This is a massive area of study, and this file draws largely upon the Reader edited by Robertson (1969). The file is designed to do two basic things:
1. Define what is sociological about religion, what makes a sociology of religion possible, using, largely Durkheim, Marx and Weber.What is social about religion? It does not look as if anything to do with anything social, it seems a matter of personal faith. It seems to have nothing to do with sociology either - religion relates to some other world, to a divine order rather than the social order, and knowledge of the religious world is a matter of faith and/or revelation rather than logical argument and sociological analysis. Yet, at the very least, religion does have a social dimension: religious belief has very imporant social origins, and social consequences.
The easiest argument is found in Durkheim (Elementary Forms of the Religious Life) (Durkheim 1961) ( extract in Robertson). Durkheim has a very broad definition of religion as a "unified system of beliefs and practices relative to sacred things".
Let's explore this key notion of the sacred. All societies make a distinction between sacred and profane realism. Durkheim was not interested in what actually counts as sacred - it could be certain fetishes, God, a particular way of life, etc. He says the crucial sociological point is that the sacred constitutes a realm set apart from ordinary social life, beyond doubt, a realm that cannot be questioned, the realm of the absolute.
"The sacred" as beyond debate and conflict gives a clue to the social role of the sacred - it exists to unify societies, to function as "social glue". To be specific, beliefs about the sacred "unite all those who adhere to them into a community, a church". So religions contain a set of collective beliefs designed to be undoubtable, above all the petty divisions and differences found in profane life. Hence for Durkheim, religion is an inevitably social phenomenon, produced by social life and the social need for some glue to hold it all together.
In fact, the sacred represents the ideal form of society - an idealised society is necessary in the maintenance of social order. Religious forces are therefore human forces expressed as objective sentiments. Durkheim goes on to defend this view against other interpretations of religion like psychological or theological ones, naturalistic views, or materialist views (like Marx's).
One argument is especially interesting- there are social roots to religious experience too for Durkheim. The extraordinary nature of religious experience, like the feelings of divine revelation or grace or ecstasy, are often used by believers to justifytheir own personal convictions or theological views that the religious realm is separate and real. For Durkheim, these extraordinary experiences can be explained as a function of the collective rituals of worship - the ritual excitation of individual sensibility that produces collective ecstasy. Individuals interact in the course of worship, and have their feelings, behaviours and experiences amplified by the group, and experience these amplifications as divine revelation. This is the same process thatproduces excitable crowds at football matches, and indeed for some literal Durkheimists, football fanaticism is a religious experience.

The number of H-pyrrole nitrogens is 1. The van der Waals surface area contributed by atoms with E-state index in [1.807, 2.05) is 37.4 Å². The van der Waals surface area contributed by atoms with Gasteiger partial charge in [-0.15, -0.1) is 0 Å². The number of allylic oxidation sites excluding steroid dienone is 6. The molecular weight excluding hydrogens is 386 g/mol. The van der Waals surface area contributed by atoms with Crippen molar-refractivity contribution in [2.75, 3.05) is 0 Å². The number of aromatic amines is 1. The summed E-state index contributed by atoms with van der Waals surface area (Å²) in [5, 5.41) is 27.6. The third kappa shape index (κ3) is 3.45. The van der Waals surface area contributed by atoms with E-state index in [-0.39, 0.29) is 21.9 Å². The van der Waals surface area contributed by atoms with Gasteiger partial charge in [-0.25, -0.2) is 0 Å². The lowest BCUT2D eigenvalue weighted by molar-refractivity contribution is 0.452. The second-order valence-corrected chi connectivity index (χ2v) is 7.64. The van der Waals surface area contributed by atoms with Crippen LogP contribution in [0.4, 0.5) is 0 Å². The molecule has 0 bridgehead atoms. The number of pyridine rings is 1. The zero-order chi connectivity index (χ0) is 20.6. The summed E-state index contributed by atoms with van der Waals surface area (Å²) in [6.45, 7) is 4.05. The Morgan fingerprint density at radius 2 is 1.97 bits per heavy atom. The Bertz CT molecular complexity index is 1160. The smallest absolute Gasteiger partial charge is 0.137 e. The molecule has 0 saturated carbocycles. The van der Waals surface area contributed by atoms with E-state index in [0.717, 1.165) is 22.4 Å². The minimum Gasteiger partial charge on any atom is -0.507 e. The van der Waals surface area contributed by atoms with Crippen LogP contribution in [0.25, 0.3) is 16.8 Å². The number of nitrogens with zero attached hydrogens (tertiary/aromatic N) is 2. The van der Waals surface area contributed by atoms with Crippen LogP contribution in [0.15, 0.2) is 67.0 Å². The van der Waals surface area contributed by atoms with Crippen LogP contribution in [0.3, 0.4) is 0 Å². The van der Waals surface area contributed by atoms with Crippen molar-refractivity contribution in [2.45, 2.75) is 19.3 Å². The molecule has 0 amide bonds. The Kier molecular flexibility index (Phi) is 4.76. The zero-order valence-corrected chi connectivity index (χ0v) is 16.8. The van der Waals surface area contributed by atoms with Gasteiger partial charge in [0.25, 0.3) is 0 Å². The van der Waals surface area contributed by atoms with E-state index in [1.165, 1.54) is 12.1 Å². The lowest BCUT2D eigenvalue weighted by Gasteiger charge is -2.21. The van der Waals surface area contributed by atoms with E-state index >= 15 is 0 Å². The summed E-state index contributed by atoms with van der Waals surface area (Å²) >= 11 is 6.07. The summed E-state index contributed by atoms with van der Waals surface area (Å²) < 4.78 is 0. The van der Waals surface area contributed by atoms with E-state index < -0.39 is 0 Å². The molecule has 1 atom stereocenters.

Some implications follow. Religion is defined very broadly, to include any collective sentiments referring to the sacred. Nationalism and socialism can act as religions. This may be too broad - to explain Christianity, for example, we need much more detailed analysis. Broad analysis misses some crucial differences between Christianity and less rational religions (see Weber below). Too simple a view also leads to problems in explaining splits, differences,conflicts in religion.
Durkheim says religion in industrial societies is split and complex because these societies themselves are complex (have a fragmented conscience collective). But there are problems with his views even in pre-industrial societies as Worsley argues (TheTrumpet Shall Sound)(in Robertson): briefly, Worsley wants to suggest that the sacred/profane split is not universal, or at least not always central, and that functionalist analysis often underestimates the critical potential of the ideal form of society that is worshipped.
There is also a comment on secularisation here - if religion is the key to social order, if it is functional, it must always be present in all societies. It cannot decline, although it can change.
Marx and Engels
Marx, and Marx and Engels (1952), (1970) (excerpts in Thompson and Tunstall 1971) adopt a relentlessly sociological approach to religion too. Their work is largely about Christianity, but the specific analysis is connected to much more complex categories like alienation, fetishism and ideology ( see file).
Briefly, they borrow from Feuerbach the idea that Christianity is a literal inversion of truth: God does not make man, but the reverse. Humans possess enormous power to change history and the world - but this power is unrecognised. Instead,in a curious alienated way, it is projected onto God. God is a metaphor, a misrecognition of the truth, a representation of human power really.
Religion does offer something ofan alternative to the status quo - a "sigh of the oppresed", and it does contain a wished for alternative to the miseries of the alienated masses(leading to much stress on the implicit "hope" in marxism, identified byChristian Marxists).
A more orthodox reading sees Christianityas ideology in three basic ways:
(a) as an "opiate of thepeople", in the famous phrase in the Communist Manifesto (Marx and Engels1952)(a phrase which closely follows the one about a sigh of the oppresed). Christianity exists as a means to cope with the pains and troubles of this world - you get pie in the sky when you die;